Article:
1500 hours is an arbitrary line in the sand that means very little.
The difference for the military is the quality of the training and experience that pilots get. This doesn’t mean your civilian training program was bad, it just means that the military has an effectively unlimited budget to provide their pilots with more. (Your tax dollars at work….) When I taught USAF Undergraduate Pilot Training my students generally did two events per day. That could be any combination of flights (in the 1000 hp, pressurized, aerobatic, turboprop T-6A as a primary trainer,) or simulators (in a $4.5M setup with a 240° wrap-around screen with high fidelity graphics.) If you’re lucky, your civilian training program might have included an hour or two of upset recovery and aerobatics in a Citabria or a Decathlon. USAF UPT starts with about 40 hours of intense aerobatics. You probably learned instrument flying in something like a C-172 that maxed out at 120 KIAS. Maybe you even had a Cirrus with an autopilot. UPT students fly the radar pattern at 200 KIAS and definitely do not have an autopilot. After aerobatics and instrument flying, military pilots refine and hone their precision and aerobatic flying skills by doing all of the above…in formation against another student. Then, they move on to a multi-engine jet and do another equally-challenging 4-6 month syllabus, before moving on to get trained for their operational aircraft.
If civilian flight students could afford this kind of training, I don’t think even ALPA could continue to support the 1500-hour rule. Sadly, this is just infeasible.
Instead, civilian pilots have to try and obtain some of the same kinds of experiences that military pilots get while out flying for a living. The prevailing theory is that by the time a pilot finally gets to 1500 hours, he or she will have seen enough unusual and challenging situations that his or her experience will be sufficient. If you’re lucky, this will be true. However, I’ve known pilots, even in the military, who don’t even get the experience they need after many hundreds of hours.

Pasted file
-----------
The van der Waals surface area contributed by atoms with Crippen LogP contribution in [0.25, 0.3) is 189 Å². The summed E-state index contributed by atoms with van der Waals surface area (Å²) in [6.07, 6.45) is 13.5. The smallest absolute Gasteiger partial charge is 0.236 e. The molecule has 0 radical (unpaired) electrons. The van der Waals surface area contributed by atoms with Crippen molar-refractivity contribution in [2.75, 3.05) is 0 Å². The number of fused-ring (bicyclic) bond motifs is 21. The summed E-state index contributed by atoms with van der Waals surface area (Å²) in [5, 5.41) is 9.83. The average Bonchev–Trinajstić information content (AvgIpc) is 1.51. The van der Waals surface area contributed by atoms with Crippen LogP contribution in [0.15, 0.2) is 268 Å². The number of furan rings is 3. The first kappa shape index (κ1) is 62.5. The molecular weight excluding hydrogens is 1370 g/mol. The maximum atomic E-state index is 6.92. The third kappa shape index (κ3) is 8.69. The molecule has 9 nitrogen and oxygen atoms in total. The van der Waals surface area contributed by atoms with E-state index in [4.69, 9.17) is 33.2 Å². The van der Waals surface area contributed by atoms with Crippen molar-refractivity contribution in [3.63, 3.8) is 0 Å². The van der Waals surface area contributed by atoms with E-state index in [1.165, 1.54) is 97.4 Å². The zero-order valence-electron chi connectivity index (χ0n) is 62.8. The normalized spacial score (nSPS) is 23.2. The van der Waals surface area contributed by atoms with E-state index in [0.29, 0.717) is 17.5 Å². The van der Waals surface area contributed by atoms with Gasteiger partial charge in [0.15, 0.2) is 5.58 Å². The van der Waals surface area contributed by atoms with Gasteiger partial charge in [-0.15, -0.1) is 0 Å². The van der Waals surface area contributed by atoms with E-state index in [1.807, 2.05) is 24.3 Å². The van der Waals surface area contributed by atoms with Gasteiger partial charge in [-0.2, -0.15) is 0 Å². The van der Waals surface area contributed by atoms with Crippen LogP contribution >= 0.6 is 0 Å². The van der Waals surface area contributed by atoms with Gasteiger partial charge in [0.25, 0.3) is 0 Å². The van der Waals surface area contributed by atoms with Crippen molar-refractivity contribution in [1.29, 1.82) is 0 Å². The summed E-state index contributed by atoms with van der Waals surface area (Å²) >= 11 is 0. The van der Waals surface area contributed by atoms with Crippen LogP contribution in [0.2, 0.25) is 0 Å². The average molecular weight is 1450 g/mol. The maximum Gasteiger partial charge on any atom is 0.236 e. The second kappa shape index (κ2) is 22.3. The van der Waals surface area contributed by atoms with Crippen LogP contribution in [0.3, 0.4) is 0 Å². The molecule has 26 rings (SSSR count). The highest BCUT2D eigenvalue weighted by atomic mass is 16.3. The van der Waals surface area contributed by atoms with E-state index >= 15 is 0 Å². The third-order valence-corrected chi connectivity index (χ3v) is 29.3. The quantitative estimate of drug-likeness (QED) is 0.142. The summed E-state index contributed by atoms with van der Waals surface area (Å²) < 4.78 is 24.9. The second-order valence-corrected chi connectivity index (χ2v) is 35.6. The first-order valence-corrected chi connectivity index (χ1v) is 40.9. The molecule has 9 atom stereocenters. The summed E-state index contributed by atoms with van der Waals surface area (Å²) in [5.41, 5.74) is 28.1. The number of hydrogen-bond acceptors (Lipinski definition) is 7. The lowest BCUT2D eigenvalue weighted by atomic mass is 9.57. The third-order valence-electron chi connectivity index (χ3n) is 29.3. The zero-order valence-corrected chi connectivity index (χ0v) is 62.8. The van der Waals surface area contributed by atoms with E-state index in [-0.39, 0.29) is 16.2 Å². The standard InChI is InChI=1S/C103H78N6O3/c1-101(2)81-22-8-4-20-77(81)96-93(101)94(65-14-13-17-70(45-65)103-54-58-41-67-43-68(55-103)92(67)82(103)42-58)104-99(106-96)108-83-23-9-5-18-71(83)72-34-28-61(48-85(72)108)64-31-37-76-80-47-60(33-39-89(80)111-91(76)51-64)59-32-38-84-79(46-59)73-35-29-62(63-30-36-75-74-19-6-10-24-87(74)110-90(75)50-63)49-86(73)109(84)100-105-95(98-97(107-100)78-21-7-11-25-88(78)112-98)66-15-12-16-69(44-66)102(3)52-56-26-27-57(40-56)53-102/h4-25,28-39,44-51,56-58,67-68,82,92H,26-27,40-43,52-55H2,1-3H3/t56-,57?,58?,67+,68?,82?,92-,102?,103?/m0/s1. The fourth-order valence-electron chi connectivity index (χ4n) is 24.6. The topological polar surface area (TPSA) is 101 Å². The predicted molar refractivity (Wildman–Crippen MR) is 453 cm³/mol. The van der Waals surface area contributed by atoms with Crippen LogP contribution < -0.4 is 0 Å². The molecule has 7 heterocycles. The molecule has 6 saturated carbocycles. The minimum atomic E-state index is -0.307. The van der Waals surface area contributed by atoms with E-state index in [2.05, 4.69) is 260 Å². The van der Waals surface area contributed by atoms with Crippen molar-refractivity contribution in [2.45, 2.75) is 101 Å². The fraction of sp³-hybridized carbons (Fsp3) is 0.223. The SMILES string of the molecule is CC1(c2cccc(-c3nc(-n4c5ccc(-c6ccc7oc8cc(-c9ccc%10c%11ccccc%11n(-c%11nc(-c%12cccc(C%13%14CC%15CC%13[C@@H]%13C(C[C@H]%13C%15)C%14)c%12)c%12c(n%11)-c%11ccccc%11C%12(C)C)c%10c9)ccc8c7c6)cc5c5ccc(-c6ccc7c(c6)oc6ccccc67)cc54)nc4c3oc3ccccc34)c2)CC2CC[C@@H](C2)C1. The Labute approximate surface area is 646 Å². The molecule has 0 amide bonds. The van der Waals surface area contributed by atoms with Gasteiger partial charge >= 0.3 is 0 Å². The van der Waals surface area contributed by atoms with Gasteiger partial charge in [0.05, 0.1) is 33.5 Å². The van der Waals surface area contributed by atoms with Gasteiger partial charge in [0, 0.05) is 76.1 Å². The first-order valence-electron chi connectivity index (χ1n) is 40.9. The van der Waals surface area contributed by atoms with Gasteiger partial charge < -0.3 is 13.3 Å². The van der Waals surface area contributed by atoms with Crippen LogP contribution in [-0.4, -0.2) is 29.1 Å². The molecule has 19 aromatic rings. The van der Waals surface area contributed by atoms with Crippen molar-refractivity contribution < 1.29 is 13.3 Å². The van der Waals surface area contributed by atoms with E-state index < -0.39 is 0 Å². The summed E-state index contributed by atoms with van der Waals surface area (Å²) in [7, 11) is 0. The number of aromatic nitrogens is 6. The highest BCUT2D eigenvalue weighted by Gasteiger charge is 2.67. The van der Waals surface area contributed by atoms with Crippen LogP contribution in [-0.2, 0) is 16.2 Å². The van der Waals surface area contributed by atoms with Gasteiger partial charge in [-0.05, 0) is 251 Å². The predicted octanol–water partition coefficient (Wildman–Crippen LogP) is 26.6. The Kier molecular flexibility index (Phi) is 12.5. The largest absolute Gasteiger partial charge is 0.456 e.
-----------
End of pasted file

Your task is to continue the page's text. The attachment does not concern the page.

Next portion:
I remember flying a PC-12 in Afghanistan one night to a base with a single runway with moderate (but not especially challenging) crosswinds. My copilot had about 900 hours and had already been slated to upgrade to Aircraft Commander soon. It was his night to fly and he tried to put us well on the downwind side of the runway with a significant crab angle. This is a military pilot who had made it through all the training I just mentioned and who had flown hundreds of hours in this area. Despite all of his experience, he was unable to compensate for a crosswind. In fact, I ended up concluding that he may not have even been aware of the crosswind in the first place. Remember how I said we know if you’re operating from procedural memory?
After hearing all this you might think that the military is a shortcut, right? They’ll pay for college (in many cases) and then they send you through one of the most highly-respected flight training programs in the world…a program valued at roughly $1,000,000. You generally skip flying dinky little airplanes (says the guy who owns a C-170A,) instead starting out on a large turbine-powered airplane of some kind. You rack up hours quickly. By the time you’ve fulfilled your 10-year commitment to the military, you’re more than qualified for any airline job and shouldn’t have any trouble getting one.
I did this route and loved it, for the most part. However, it’s far from a “short” cut and definitely not easy. While it made my financial life a lot simpler, it made life more complicated in almost every other way. I spent a lot of time training to fly my first aircraft, but never got to employ it in combat. On my next aircraft, I deployed 7 times in 4.5 years. The work was fulfilling, but the pace was brutal. The deployed living conditions were bad enough that most Americans would riot if forced to live in such circumstances in the States. I’ve filed VA disability claims for conditions that are genuinely the fault of the US government making bad/unnecessary decisions in those places, at the cost of my long-term health. Both of my children were born during that time, and I missed far more of their childhood than is right for any father. Speaking of family, the USAF also decided that there’s no need to keep families together in peacetime either, so they assigned me and my wife at separate bases (sometimes as far as 4000 miles apart) for most of our careers. I loved the flying, the mission, and most of the people, but I paid dearly for my “free” education and training. Again, not a shortcut.